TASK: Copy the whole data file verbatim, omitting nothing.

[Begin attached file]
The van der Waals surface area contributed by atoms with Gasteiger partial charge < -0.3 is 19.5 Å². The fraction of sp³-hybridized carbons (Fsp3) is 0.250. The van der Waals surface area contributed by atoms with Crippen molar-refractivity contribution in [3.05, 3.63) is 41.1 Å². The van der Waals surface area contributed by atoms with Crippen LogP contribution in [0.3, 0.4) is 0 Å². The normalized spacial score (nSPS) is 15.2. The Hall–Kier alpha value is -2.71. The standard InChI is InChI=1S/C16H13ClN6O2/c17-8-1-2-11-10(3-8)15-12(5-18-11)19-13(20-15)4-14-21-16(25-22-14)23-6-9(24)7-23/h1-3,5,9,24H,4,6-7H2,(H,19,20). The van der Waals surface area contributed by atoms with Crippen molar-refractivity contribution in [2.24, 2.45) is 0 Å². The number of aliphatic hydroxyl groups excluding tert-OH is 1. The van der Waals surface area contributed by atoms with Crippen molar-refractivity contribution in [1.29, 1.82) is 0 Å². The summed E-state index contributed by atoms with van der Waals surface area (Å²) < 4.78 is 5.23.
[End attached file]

The van der Waals surface area contributed by atoms with Gasteiger partial charge < -0.3 is 19.5 Å². The fraction of sp³-hybridized carbons (Fsp3) is 0.250. The van der Waals surface area contributed by atoms with Crippen molar-refractivity contribution in [3.05, 3.63) is 41.1 Å². The van der Waals surface area contributed by atoms with Crippen LogP contribution in [0.3, 0.4) is 0 Å². The normalized spacial score (nSPS) is 15.2. The Hall–Kier alpha value is -2.71. The standard InChI is InChI=1S/C16H13ClN6O2/c17-8-1-2-11-10(3-8)15-12(5-18-11)19-13(20-15)4-14-21-16(25-22-14)23-6-9(24)7-23/h1-3,5,9,24H,4,6-7H2,(H,19,20). The van der Waals surface area contributed by atoms with Crippen molar-refractivity contribution in [2.24, 2.45) is 0 Å². The number of aliphatic hydroxyl groups excluding tert-OH is 1. The van der Waals surface area contributed by atoms with Crippen molar-refractivity contribution in [1.29, 1.82) is 0 Å². The summed E-state index contributed by atoms with van der Waals surface area (Å²) < 4.78 is 5.23.